Skip to main content

Make it New John: The American Dream in West Belfast



In trying to tackle the issue with having more research ideas than time or opportunities to publish them all, I figured I'd fire up the old blog to post up almost verbatim versions of papers and embryonic ideas to build an archive and show that I'm still active even though I'm still in that lovely early-career-and-may-not-have-a-job-in-a-few-months stage. This is one I gave in the Literature seminar series in the School of English Literature, Language and Linguistics, Newcastle University, on 25 February 2015, and again at a workshop at University of Aberdeen. This paper builds on a case study from my monograph, looking at it alone instead of in comparison to another film by the same artist.
This paper deals with issues of class in the civil conflict in Northern Ireland colloquially referred to as the Troubles. The conflict officially began in 1969 following months of upheaval stimulated by civil rights protests beginning in august 1968 and the British government’s attempts regain order. The situation is more complex and nuanced than this, but essentially after the partition of Ireland in the early 1920s, Catholic nationalists in the newly formed UK region of Northern Ireland increasingly felt economically excluded and socially marginalized. Inspired by civil rights movements in USA and europe, organizations such as the People’s Democracy were formed – although their members were not exclusively Irish nationalists. The 'Troubles' began as a civil conflict, not a religious war as it became painted in mass media. It is that tension between forgotten realities and mediated perceptions of the past that serves as the backdrop to my analysis of Duncan Campbell’s film Make it New John.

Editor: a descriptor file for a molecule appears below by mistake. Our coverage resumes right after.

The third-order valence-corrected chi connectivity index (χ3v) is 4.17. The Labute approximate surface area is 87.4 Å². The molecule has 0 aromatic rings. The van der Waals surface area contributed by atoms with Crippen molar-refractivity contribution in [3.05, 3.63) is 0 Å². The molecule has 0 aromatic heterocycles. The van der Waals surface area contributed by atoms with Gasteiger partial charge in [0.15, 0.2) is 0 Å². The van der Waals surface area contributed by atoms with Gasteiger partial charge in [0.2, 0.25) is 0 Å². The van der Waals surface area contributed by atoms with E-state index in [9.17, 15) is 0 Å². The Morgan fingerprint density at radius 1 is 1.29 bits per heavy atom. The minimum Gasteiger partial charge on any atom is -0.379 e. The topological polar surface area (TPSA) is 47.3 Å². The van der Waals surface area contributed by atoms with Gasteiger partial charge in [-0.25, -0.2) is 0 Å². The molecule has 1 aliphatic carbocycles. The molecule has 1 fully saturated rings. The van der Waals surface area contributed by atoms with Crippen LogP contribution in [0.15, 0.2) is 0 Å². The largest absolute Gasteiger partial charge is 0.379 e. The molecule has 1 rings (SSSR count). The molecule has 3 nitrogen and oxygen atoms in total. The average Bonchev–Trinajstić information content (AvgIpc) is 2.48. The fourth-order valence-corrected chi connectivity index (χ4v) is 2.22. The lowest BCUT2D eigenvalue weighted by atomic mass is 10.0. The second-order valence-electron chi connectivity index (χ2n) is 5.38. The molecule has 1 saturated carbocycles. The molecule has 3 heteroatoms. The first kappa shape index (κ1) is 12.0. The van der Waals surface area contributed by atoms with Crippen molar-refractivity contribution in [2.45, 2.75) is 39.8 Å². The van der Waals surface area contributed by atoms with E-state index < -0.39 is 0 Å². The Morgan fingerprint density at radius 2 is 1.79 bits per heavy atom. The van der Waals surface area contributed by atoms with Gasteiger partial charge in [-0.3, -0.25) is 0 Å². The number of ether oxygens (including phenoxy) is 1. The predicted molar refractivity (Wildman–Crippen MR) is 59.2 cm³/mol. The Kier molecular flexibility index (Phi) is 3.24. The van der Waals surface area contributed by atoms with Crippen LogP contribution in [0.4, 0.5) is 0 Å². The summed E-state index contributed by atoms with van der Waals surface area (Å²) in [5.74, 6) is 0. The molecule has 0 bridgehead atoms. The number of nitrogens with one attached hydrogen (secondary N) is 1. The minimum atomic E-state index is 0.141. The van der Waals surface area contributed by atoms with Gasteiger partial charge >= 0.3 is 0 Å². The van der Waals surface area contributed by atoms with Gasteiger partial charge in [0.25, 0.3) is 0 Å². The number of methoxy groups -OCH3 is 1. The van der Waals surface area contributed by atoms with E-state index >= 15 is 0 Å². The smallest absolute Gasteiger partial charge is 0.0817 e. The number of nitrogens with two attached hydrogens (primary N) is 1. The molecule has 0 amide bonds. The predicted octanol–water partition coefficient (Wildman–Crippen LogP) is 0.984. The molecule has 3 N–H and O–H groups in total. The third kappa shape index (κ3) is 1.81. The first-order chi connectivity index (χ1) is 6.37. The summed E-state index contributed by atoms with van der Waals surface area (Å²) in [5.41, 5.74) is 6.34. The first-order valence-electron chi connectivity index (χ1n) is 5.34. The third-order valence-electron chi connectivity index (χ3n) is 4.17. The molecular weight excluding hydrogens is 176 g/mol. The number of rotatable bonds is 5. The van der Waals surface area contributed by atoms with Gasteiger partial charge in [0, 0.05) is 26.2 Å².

To begin I’ll set up a few key thoughts to help form a discussion framework centring on ideas around making myths out of appropriated collections of archival materials. In Mythologies, Roland Barthes asserts that ‘myth is speech stolen and restored. Only, speech which is restored is no longer quite that which was stolen: when it was brought back, it was not put exactly in its place’. Paul Ricoeur asserts that archives are collections of gathered documents selectively conserved at the behest of institutions. Although referring more to literary adaptation into film, Julie Sanders gives a pithy definition of appropriation as a process involving a removal away from the source material in which select parts are de-/re-contextualized. The result is a new cultural product involving interplay between a range of texts within the new texts. To round things off it’s useful to consult Julie Kristeva’s notion of intertextuality where the text is a site in which the sum parts intersect with one another and we should understand it as a transformation of a range of other textual structures. These are all good grounding when critically engaging with the film/video work of current Turner Prize holder Duncan Campbell, specifically in his archive-based biographical films such as Bernadette (2008) and Make It New John (2009). In re-mythifying certain personae by using the very media artefacts that produced the earlier myths about them in their immediate contexts, Campbell shows how contemporary media myths and legends are created and can be sustained in memory through their reworking.